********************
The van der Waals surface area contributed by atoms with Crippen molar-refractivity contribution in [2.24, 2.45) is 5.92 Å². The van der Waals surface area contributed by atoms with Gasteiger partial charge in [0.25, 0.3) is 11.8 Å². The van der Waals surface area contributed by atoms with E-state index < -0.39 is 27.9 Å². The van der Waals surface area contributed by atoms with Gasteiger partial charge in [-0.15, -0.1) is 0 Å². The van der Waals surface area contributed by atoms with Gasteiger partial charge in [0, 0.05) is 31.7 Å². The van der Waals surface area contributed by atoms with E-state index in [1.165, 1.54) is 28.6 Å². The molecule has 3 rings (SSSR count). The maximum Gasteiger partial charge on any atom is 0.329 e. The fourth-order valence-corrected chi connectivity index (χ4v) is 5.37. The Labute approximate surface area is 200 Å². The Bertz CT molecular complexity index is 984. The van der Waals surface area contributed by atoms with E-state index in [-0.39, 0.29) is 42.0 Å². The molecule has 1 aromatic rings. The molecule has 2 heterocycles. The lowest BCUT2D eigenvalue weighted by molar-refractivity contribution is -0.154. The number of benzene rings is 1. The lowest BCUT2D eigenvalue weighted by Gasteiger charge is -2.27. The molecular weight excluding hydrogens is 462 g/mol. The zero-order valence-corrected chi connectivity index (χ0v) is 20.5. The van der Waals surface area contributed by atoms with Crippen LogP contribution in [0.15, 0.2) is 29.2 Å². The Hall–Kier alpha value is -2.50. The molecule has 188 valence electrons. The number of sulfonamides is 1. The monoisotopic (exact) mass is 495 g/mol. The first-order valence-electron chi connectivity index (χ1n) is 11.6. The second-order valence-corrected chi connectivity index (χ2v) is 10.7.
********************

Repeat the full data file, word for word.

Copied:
The van der Waals surface area contributed by atoms with Crippen molar-refractivity contribution in [2.24, 2.45) is 5.92 Å². The van der Waals surface area contributed by atoms with Gasteiger partial charge in [0.25, 0.3) is 11.8 Å². The van der Waals surface area contributed by atoms with E-state index < -0.39 is 27.9 Å². The van der Waals surface area contributed by atoms with Gasteiger partial charge in [-0.15, -0.1) is 0 Å². The van der Waals surface area contributed by atoms with Gasteiger partial charge in [0, 0.05) is 31.7 Å². The van der Waals surface area contributed by atoms with E-state index in [1.165, 1.54) is 28.6 Å². The molecule has 3 rings (SSSR count). The maximum Gasteiger partial charge on any atom is 0.329 e. The fourth-order valence-corrected chi connectivity index (χ4v) is 5.37. The Labute approximate surface area is 200 Å². The Bertz CT molecular complexity index is 984. The van der Waals surface area contributed by atoms with E-state index in [-0.39, 0.29) is 42.0 Å². The molecule has 1 aromatic rings. The molecule has 2 heterocycles. The lowest BCUT2D eigenvalue weighted by molar-refractivity contribution is -0.154. The number of benzene rings is 1. The lowest BCUT2D eigenvalue weighted by Gasteiger charge is -2.27. The molecular weight excluding hydrogens is 462 g/mol. The zero-order valence-corrected chi connectivity index (χ0v) is 20.5. The van der Waals surface area contributed by atoms with Crippen LogP contribution in [0.15, 0.2) is 29.2 Å². The Hall–Kier alpha value is -2.50. The molecule has 188 valence electrons. The number of sulfonamides is 1. The monoisotopic (exact) mass is 495 g/mol. The first-order valence-electron chi connectivity index (χ1n) is 11.6. The second-order valence-corrected chi connectivity index (χ2v) is 10.7.